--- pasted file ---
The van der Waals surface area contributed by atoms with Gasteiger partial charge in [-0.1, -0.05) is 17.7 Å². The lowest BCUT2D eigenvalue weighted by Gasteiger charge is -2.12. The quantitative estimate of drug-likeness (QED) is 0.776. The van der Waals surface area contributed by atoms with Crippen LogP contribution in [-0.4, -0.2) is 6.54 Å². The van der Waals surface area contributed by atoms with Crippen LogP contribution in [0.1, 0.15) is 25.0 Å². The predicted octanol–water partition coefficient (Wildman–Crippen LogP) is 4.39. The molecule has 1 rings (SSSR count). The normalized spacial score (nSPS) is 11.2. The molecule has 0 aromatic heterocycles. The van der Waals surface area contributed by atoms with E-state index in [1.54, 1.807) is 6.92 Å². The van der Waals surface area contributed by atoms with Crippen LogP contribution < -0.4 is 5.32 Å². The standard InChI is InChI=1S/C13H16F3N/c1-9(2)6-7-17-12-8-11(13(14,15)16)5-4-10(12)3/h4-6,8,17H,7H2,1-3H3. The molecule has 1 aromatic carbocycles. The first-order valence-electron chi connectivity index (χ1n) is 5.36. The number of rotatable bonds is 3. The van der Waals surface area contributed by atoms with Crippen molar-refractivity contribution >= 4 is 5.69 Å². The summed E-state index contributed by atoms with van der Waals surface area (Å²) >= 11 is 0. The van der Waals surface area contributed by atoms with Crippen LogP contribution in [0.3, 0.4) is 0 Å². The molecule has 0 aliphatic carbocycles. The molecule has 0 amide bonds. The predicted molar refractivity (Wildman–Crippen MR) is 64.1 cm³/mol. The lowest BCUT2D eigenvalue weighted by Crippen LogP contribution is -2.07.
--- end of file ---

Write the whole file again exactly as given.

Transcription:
The van der Waals surface area contributed by atoms with Gasteiger partial charge in [-0.1, -0.05) is 17.7 Å². The lowest BCUT2D eigenvalue weighted by Gasteiger charge is -2.12. The quantitative estimate of drug-likeness (QED) is 0.776. The van der Waals surface area contributed by atoms with Crippen LogP contribution in [-0.4, -0.2) is 6.54 Å². The van der Waals surface area contributed by atoms with Crippen LogP contribution in [0.1, 0.15) is 25.0 Å². The predicted octanol–water partition coefficient (Wildman–Crippen LogP) is 4.39. The molecule has 1 rings (SSSR count). The normalized spacial score (nSPS) is 11.2. The molecule has 0 aromatic heterocycles. The van der Waals surface area contributed by atoms with E-state index in [1.54, 1.807) is 6.92 Å². The van der Waals surface area contributed by atoms with Crippen LogP contribution < -0.4 is 5.32 Å². The standard InChI is InChI=1S/C13H16F3N/c1-9(2)6-7-17-12-8-11(13(14,15)16)5-4-10(12)3/h4-6,8,17H,7H2,1-3H3. The molecule has 1 aromatic carbocycles. The first-order valence-electron chi connectivity index (χ1n) is 5.36. The number of rotatable bonds is 3. The van der Waals surface area contributed by atoms with Crippen molar-refractivity contribution >= 4 is 5.69 Å². The summed E-state index contributed by atoms with van der Waals surface area (Å²) >= 11 is 0. The van der Waals surface area contributed by atoms with Crippen LogP contribution in [0.3, 0.4) is 0 Å². The molecule has 0 aliphatic carbocycles. The molecule has 0 amide bonds. The predicted molar refractivity (Wildman–Crippen MR) is 64.1 cm³/mol. The lowest BCUT2D eigenvalue weighted by Crippen LogP contribution is -2.07.